There’s not a lot of foundations that are willing to invest in that long-term vision. But given, now, that we’re in our 16th year, from the fruit that we see and the impact, we find this incredibly encouraging. So we’re feeling really confident that it’s a worthwhile investment.

Read Gabe and Duane’s entire interview

2011 USC Annenberg Study: Hollywood Hooked on Sexualizing Women and Teen Girls

From USC Annenberg School for Communication and Journalism News

A new study by USC Annenberg researchers Stacy Smith (pictured) Marc Choueiti  and Stephanie Gall surveys the top 100 grossing movies of 2009 and shows Hollywood’s addiction to films that marginalize and sexualize women is as strong as ever.

The study, “Gender Inequality in Popular Films,” can be found here (PDF).

Perhaps most troubling were the findings about young teen characters. Professor Smith and her research team of undergraduate students found the same prevalence of sexually revealing clothing and partial nudity in female characters in all age groups from 13 to 39. In fact, 13- to 20-year-olds were just as likely as 21- to 29-year-olds to be depicted that way.

The survey found 33.8 percent of female teen characters were seen in sexy clothing, and 28.2 percent were shown with exposed skin in the cleavage, midriff or upper thigh regions. For male teen characters, the numbers were drastically lower – 5.3 percent shown in sexy clothing and 11.2 percent showing skin.

Sexualizing a significant portion of women this age may contribute to males viewing girls and women as “eye candy” at younger and younger ages, Smith said.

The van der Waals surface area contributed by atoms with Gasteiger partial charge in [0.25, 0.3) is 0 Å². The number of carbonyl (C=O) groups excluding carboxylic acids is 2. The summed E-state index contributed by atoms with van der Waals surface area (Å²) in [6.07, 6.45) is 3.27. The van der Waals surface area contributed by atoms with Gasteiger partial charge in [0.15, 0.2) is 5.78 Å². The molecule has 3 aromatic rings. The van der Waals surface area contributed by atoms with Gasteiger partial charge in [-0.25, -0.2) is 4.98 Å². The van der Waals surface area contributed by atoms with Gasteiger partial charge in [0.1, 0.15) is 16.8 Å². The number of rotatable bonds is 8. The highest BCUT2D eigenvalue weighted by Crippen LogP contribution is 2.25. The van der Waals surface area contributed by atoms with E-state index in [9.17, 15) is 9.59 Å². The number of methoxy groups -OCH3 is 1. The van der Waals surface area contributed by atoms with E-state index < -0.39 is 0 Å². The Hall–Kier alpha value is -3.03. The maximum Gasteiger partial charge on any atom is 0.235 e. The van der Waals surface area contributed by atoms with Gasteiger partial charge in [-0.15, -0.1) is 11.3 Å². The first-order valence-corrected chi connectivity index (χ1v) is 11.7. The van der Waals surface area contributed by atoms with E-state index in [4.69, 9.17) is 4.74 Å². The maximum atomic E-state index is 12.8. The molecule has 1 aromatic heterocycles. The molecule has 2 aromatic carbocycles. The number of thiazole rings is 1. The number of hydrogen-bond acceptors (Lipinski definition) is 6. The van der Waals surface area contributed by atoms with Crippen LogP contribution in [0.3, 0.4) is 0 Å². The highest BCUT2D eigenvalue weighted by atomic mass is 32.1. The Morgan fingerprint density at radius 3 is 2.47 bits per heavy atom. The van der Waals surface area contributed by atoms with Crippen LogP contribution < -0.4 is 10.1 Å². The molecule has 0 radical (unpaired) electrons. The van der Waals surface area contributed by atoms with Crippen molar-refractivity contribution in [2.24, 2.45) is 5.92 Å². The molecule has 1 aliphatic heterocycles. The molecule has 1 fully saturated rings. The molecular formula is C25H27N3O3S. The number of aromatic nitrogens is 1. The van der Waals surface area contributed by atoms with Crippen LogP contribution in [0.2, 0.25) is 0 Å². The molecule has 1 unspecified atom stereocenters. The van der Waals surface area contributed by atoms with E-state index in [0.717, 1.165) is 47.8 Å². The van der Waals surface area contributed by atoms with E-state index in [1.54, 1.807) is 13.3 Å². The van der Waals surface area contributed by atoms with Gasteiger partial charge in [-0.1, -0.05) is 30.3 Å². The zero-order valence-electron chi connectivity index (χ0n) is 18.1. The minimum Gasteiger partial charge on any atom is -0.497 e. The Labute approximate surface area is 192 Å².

“Viewing sexualized images of females in film may contribute to self-objectification in some girls or women, which – in turn – may increase body shame, appearance anxiety and have other negative effects,” she said.

Elsewhere, Smith’s team found numbers that echo a discouraging trend revealed in her studies of movies from 2007 and 2008.

They examined 4,342 speaking characters in 2009 movies, includingTransformers 2Harry Potter and the Half-Blood PrinceThe Twilight Saga New MoonUp and The Hangover.

Of the speaking characters, 32.8 percent were women and 67.2 percent were men. That equals 2.05 males for every female. The percentage was identical to movies of 2008.

Less than 17 percent of films were gender-balanced, meaning they featured girls or women in 45 to 54.9 percent of speaking roles. Those findings were similar to the previous two years; only 15 percent were gender-balanced in 2008 and 12 percent in 2007.

“The infrequency of females in film is symptomatic of a greater industry issue,” Choueiti said. “Our data show that females are simply not equal in film, in front of or behind the camera.Yet, females control a vast majority of the purchasing decisions in the home and buy roughly half of the tickets at the box office. Hollywood is failing to court one of its most financially lucrative audiences.”

And unfortunately, the unchanged numbers – a lack of gender-balanced movies and women behind the camera – year after year reveal a “norm” in Hollywood that is damaging to women. It’s almost as if the stats reveal a industry formula regarding gender, Smith said.

“It’s completely consistent: there are about 4,300 characters across 100 films per year, and under a third are female. There’s a remarkable stability. It becomes normative without some content creators even thinking about it. It’s a status quo.”

The report is part of a survey conducted yearly by Stacy Smith and Marc Choueiti on the top 100 domestic films.

Read Screenwriter Cheryl McKay’s response to the 2010 report